2011-08-24 / Features

Judge Rules Fire Alarm Boxes Must Stay

Photo Ben Schumin Photo Ben Schumin A federal judge last week struck down a plan to remove fire alarm boxes from New York City streets, saying the proposal discriminates against the deaf. City officials last year sought to lift a permanent injunction that blocks the dismantling of fire alarm boxes by proposing an alternate system that utilizes public pay phones. Manhattan Federal Judge Robert Sweet last week ruled the 15-year ban should remain in place because the pay phone system won’t work.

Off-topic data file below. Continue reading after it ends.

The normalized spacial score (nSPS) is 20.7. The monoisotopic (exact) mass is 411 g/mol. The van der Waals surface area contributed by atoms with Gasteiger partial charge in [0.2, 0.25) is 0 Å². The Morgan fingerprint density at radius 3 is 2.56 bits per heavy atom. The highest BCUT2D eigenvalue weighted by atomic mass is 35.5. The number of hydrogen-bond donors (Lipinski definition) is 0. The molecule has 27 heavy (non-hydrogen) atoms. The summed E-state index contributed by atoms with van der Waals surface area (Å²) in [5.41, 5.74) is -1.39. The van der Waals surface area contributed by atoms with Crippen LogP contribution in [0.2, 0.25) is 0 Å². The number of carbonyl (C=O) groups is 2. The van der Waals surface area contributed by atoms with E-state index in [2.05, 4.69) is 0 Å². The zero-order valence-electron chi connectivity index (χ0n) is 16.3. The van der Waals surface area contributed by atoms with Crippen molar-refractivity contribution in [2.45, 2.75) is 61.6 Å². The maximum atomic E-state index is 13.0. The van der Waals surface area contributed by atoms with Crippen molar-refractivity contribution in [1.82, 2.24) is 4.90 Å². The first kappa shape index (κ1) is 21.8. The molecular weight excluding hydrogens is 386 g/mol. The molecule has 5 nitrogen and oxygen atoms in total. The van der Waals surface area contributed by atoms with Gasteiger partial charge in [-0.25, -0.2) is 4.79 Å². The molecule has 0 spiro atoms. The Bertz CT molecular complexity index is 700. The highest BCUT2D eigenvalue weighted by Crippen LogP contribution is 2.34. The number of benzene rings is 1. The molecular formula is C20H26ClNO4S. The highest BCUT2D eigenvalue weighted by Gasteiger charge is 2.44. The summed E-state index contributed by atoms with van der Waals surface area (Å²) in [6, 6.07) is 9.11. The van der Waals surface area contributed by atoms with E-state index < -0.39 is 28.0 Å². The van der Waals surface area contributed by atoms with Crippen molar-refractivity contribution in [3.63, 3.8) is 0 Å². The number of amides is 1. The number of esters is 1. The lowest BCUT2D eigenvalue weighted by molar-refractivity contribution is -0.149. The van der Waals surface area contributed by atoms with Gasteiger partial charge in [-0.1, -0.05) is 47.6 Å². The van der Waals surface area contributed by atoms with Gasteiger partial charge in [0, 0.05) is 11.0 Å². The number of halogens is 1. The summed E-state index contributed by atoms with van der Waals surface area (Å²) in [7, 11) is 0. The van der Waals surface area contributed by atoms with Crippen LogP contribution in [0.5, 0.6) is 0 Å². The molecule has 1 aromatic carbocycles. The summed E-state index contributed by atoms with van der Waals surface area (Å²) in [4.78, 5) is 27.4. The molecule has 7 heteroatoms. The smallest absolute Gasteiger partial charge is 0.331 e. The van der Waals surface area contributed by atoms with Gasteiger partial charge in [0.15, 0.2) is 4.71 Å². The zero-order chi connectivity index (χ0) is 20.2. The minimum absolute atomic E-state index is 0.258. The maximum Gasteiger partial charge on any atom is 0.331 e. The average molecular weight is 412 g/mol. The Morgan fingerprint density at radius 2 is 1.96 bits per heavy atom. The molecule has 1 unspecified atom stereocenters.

“Public pay phones are not located on every other corner, or otherwise distributed evenly throughout the city,”

Sweet said in his ruling.

The city has close to the same number of pay phones (14,500) as fire alarm boxes (15,077), Sweet said. While nine percent of fire alarms are out of service at any given time, 17 percent to 25 percent of pay phones are likewise inoperable, he stated.

Sweet also found that the city has not shown that a “tapping system” developed for the hearing impaired works – or that enough deaf people are aware of it to make it useful.

City officials said they are disappointed that they are now required to maintain a street alarm box system that costs millions of dollars each year, “that has been all but abandoned by the public”.—Liz Goff

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